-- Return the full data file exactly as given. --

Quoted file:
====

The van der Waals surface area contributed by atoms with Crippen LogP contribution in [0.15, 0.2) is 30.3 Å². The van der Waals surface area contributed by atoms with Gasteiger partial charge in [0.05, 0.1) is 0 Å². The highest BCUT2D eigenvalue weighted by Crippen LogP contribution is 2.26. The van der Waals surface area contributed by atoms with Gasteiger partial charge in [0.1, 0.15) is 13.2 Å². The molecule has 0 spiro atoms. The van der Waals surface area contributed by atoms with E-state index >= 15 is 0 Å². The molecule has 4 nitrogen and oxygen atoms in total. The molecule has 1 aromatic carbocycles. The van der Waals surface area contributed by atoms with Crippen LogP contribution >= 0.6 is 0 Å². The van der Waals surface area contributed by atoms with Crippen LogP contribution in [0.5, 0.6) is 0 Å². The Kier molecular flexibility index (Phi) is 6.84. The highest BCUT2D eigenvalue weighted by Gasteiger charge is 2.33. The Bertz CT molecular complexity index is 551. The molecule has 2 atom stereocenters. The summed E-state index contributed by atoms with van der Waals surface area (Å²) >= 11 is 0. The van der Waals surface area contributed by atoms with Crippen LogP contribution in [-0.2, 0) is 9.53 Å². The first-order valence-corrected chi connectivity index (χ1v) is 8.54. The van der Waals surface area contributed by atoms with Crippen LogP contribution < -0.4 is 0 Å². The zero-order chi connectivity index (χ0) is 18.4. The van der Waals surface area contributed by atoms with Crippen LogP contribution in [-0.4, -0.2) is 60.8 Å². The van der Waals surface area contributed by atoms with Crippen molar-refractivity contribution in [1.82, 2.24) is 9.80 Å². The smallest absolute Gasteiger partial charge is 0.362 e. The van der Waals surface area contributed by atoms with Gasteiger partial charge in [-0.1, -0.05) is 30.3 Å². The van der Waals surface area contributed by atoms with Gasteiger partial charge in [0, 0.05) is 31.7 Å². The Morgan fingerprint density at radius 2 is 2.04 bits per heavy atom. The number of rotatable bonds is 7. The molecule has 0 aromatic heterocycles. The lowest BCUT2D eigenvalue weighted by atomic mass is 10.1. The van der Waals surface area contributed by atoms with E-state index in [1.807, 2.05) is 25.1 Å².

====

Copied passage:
The van der Waals surface area contributed by atoms with Crippen LogP contribution in [0.15, 0.2) is 30.3 Å². The van der Waals surface area contributed by atoms with Gasteiger partial charge in [0.05, 0.1) is 0 Å². The highest BCUT2D eigenvalue weighted by Crippen LogP contribution is 2.26. The van der Waals surface area contributed by atoms with Gasteiger partial charge in [0.1, 0.15) is 13.2 Å². The molecule has 0 spiro atoms. The van der Waals surface area contributed by atoms with E-state index >= 15 is 0 Å². The molecule has 4 nitrogen and oxygen atoms in total. The molecule has 1 aromatic carbocycles. The van der Waals surface area contributed by atoms with Crippen LogP contribution >= 0.6 is 0 Å². The van der Waals surface area contributed by atoms with Crippen LogP contribution in [0.5, 0.6) is 0 Å². The Kier molecular flexibility index (Phi) is 6.84. The highest BCUT2D eigenvalue weighted by Gasteiger charge is 2.33. The Bertz CT molecular complexity index is 551. The molecule has 2 atom stereocenters. The summed E-state index contributed by atoms with van der Waals surface area (Å²) >= 11 is 0. The van der Waals surface area contributed by atoms with Crippen LogP contribution in [-0.2, 0) is 9.53 Å². The first-order valence-corrected chi connectivity index (χ1v) is 8.54. The van der Waals surface area contributed by atoms with Crippen LogP contribution < -0.4 is 0 Å². The zero-order chi connectivity index (χ0) is 18.4. The van der Waals surface area contributed by atoms with Crippen LogP contribution in [-0.4, -0.2) is 60.8 Å². The van der Waals surface area contributed by atoms with Crippen molar-refractivity contribution in [1.82, 2.24) is 9.80 Å². The smallest absolute Gasteiger partial charge is 0.362 e. The van der Waals surface area contributed by atoms with Gasteiger partial charge in [-0.1, -0.05) is 30.3 Å². The van der Waals surface area contributed by atoms with Gasteiger partial charge in [0, 0.05) is 31.7 Å². The Morgan fingerprint density at radius 2 is 2.04 bits per heavy atom. The number of rotatable bonds is 7. The molecule has 0 aromatic heterocycles. The lowest BCUT2D eigenvalue weighted by atomic mass is 10.1. The van der Waals surface area contributed by atoms with E-state index in [1.807, 2.05) is 25.1 Å².